Conflicts, but not the one you were expecting – Nigel Jones on Britain in 1914 at Swindon Festival of Literature

7 May

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It’s 100 years, near enough, since Europe was plunged into the most terrible war the world has ever seen, so you’d expect a ‘thinking festival’ like Swindon Festival of Literature to thoroughly explore the subject, which it is – as part of the official Swindon in the Great War commemorations.

Historian Nigel Jones’ discussion around his book Peace and War: Britain in 1914 is the first of three on the topic – the entrée to Kate Adie’s main course of the legacy of women in the Great War (May 12), with dessert coming in the form of Richard Van Emden on boy soldiers (May 15).

It’s fitting that Jones goes first, because his book isn’t really about the war at all, it’s about all the other stuff that was happening at the time – events that were making headlines before Archduke Franz Ferdinand was shot in Sarajevo; before Germany’s blank cheque assurance to Austria, or Austria’s ultimatum to Serbia; and before the Rape of Belgium.

Jones’ book reminds us there were three conflicts troubling the British government in the run-up to the Great War, and none of them had very much at all to do with European politics.

The first was the suffrage movement, and in particular the violent tactics of the suffragettes – smashing windows, conducting firebomb campaigns, Mary Richardson’s attack on the painting The Rokeby Venus at the National Gallery.

The second was the Irish Question – the demand for Irish self rule from nationalists who had made themselves invaluable to a Liberal government that was losing its grip on power.

And the third was a social conflict: the rise of the working classes, with the emergence of trade unions and the Labour Party.

In the event, argues Jones, all three causes benefited from the Great War. Women – who had kept the country fed and the soldiers armed while the men were at war – were rewarded with the vote (so long as they were over 30); the Irish gained their independence (but not, of course, without a bloody struggle before and after the event); and the working classes returned from the battlefields of Europe with a sense of purpose, and a feeling of worth.

Jones’ discussion, held at Swindon’s Central Library, attracted a crowd that were arguably as knowledgeable and passionate about the subject as he was, and a question and answer session turned into a lively and thought-provoking conversation about the three domestic conflicts.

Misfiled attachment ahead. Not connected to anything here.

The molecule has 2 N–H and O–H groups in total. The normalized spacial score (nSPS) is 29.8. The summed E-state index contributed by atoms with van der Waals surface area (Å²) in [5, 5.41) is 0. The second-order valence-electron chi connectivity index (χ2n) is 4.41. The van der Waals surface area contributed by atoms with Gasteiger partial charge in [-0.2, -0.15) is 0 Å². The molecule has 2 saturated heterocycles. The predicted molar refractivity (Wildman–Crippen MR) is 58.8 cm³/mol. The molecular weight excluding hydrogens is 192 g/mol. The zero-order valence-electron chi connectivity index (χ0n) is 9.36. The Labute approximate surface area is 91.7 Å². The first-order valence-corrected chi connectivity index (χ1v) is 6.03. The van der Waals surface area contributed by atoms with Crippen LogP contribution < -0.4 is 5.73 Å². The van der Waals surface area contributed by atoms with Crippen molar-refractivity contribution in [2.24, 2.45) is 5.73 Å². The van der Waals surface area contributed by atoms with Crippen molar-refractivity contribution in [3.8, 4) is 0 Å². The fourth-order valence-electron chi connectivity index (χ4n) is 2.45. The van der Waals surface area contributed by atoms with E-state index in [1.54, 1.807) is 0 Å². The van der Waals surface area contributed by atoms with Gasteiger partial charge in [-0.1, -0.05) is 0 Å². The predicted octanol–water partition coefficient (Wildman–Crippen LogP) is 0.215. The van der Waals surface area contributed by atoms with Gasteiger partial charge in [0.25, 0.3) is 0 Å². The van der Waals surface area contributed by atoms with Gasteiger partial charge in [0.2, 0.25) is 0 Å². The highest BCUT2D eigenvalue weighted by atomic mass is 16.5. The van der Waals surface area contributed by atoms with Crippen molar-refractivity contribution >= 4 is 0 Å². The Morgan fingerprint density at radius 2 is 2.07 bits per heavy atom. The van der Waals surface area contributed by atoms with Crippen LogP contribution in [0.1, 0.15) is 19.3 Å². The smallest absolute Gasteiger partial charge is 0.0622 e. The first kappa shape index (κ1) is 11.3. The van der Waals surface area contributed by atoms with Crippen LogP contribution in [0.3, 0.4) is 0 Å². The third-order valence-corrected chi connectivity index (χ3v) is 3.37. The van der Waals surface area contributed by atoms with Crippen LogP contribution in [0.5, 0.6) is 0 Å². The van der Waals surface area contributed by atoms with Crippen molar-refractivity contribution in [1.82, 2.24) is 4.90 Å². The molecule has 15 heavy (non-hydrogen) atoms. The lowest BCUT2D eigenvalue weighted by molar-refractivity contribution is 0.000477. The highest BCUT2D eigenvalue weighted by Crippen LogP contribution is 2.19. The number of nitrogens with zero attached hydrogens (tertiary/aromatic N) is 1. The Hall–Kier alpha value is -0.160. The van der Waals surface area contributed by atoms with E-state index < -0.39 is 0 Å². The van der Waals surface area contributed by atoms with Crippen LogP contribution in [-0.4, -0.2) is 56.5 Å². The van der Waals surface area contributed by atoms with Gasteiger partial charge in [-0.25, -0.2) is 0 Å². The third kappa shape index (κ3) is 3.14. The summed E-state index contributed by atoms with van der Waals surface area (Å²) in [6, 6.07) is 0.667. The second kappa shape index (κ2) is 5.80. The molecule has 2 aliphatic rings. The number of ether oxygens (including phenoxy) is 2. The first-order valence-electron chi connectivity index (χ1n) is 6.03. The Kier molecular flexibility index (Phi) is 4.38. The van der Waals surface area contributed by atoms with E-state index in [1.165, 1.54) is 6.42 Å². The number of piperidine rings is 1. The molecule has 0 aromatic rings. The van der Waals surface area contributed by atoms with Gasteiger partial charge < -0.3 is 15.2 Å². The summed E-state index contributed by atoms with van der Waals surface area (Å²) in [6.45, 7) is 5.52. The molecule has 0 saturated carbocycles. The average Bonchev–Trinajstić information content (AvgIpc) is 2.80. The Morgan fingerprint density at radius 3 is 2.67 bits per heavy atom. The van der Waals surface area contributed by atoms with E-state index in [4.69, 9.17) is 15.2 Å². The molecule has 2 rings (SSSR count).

A few really interesting soundbites came out that I thought were worth sharing:

The first is Jones’ view that poets and artists seemed to sense war was coming before the politicians did. “As animals head to high ground before a tsunami, so artists felt the zeitgeist. The poets and artists knew a catastrophe was coming.”

We’ll be hearing a lot about Wilfred Owen and Siegfried Sassoon, and their reactions to the horror of war, in the coming months, but Jones reminded us that artistic movements like Vorticism in Britain and Futurism in Italy – with their glorification of speed, technology, youth and violence – were almost prescient of the events that were to unfold.

The second was that despite the horrors of the trenches, and the awful and well-documented mental and physical injuries suffered by many servicemen, it’s a less well-known fact that the average Tommy actually came home healthier – on average two stone heavier, and free of deficiency diseases like rickets and scurvy.

While a newly emboldened working class led to positive social change in victorious Britain, however, in countries like Germany and Italy is led to the rise of militarised politics, and fascism.

The third was a warning from our past to be wary of current events. “My book is a snapshot of the world before the war, but is the war so distant?” Jones asked. “Recent events in the Ukraine are reminiscent of the shots fired in Sarajevo. The British Army is now as small as it was when the expeditionary force was sent to Flanders.”

If history truly does repeat itself, we should all, perhaps, take a greater interest in events in Europe.

 Words by Peter Davison. Photo by Calyx Pictures.


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